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Are You a Leader or a Wanter?

July 21, 2023

By George Scott, originally published in SBAM’s May/June 2023 issue of Focus magazine

I have seen it happen way too often. Employers put the onus of knowledge of role responsibilities and duties on the employees…without that precise information being previously shared with the employees.

A Wanter Business Owner Explained

The Wanter business owner wants the employees to know what they should be doing rather than taking the time and putting forth the effort to provide clear communications about what is expected and required for the performance of their role responsibilities and duties.

Essentially, a Wanter business owner abdicates business leadership responsibilities, wanting the function of a business owner to be easy.

A Wanter’s Work Environment

Due to the rudderless ship aspect of a Wanter’s business, the work environment quite often has:

  1. High stress, with angered employees’ hostilities frequently boiling over;
  2. A higher-than-industry-average employee turnover rate, with good people leaving and the wrong people staying;
  3. Consistently unhappy customers/clients.

As an attempt to compensate for the lack of leadership skills, a Wanter business owner is likely to view the relationship with the employees as a top/down relationship whereas demands (often unreasonable) are made of the employees. Undoubtedly, micromanagement exists, which Tim Denning, a prolific personal development writer, indicates in his LinkedIn posting as “a red flag for a lack of leadership skills.”

A common outcome is repeated “enforcement in the breach” situations. These occur when the employer has assumed employees knew the rules, which were never verbally shared and/or never supplied to the employees in writing. The Wanter business owner ends up reprimanding the violating employee for not knowing what the employee never knew (aka was never told).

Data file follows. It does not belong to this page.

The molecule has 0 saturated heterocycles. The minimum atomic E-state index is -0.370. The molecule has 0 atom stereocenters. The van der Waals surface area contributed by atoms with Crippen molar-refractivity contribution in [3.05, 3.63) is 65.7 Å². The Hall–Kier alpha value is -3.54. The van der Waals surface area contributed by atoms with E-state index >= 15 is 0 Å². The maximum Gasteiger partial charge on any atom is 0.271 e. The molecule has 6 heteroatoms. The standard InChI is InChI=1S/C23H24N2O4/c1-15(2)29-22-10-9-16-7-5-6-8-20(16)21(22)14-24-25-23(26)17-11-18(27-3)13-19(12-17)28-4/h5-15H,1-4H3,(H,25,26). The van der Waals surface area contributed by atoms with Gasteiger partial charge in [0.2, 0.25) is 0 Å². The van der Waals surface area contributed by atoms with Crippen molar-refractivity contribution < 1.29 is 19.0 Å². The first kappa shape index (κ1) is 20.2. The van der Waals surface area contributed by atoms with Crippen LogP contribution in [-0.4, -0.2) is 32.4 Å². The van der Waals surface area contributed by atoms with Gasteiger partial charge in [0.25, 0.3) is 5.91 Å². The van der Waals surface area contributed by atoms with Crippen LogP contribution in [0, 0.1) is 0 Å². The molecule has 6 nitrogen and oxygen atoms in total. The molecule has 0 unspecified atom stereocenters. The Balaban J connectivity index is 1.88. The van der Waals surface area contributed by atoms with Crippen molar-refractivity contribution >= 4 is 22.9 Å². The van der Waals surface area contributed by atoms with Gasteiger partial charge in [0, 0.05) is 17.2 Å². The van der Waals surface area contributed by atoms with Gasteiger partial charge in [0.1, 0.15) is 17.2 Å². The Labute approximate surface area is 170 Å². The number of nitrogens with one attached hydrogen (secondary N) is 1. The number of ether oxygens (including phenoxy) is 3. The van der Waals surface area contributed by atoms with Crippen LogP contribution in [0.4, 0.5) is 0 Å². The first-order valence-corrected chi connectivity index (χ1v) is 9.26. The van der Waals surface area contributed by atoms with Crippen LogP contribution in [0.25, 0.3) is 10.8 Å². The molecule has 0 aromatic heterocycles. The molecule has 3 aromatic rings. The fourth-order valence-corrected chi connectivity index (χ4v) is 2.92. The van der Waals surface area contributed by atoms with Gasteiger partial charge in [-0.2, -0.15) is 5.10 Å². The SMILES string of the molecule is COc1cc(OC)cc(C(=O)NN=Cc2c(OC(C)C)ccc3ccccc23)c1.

When questioned about that approach, the business owner claims, “The information was given to them on the day they were hired.” Chances are, since that day, there has been no follow up training, employee reviews and/or general dissemination of the referenced information and operational guidelines.

This type of situation was more likely to have occurred in the 1950-60s. However, we are now in the 21st century.

Clearly, a Wanter business owner is self-centered whereas a Leader business owner is employee centric.

Becoming a Leader

How can a Wanter business owner become a Leader business owner?

Be Employee Focused: First, the business owner must realize that it’s not all about them. As the author and motivational speaker, Zig Ziglar, once said, “If you help enough people get what they want, they will help you get what you want.”

Steven Sample, the past president of the University of Buffalo and University of Southern California, explains in his book The Contrarian’s Guide to Leadership, how he felt his position as university president gave him access to resources that no other faculty or staff member had. He then sought ways to connect his faculty and staff members with those resources so they could be more successful in their respective roles.

Help Those Who Help You: Tony Dungy, in his book The Mentor Leader, states “The best leaders I’ve found are those who are engaged with the people around them.” He continues by saying, “Truly serving others requires putting ourselves and our desires aside while looking for ways and opportunities to do what is best for others.”

Taking it a step further, Richard Branson, founder of The Virgin Group, advises business owners to “take care of your employees, and they’ll take care of your business.”

George Clements, past President of the Jewel Tea Company, was quoted by Steven Sample as saying, “90% of your time… should be doing everything you can to help your direct reports succeed.”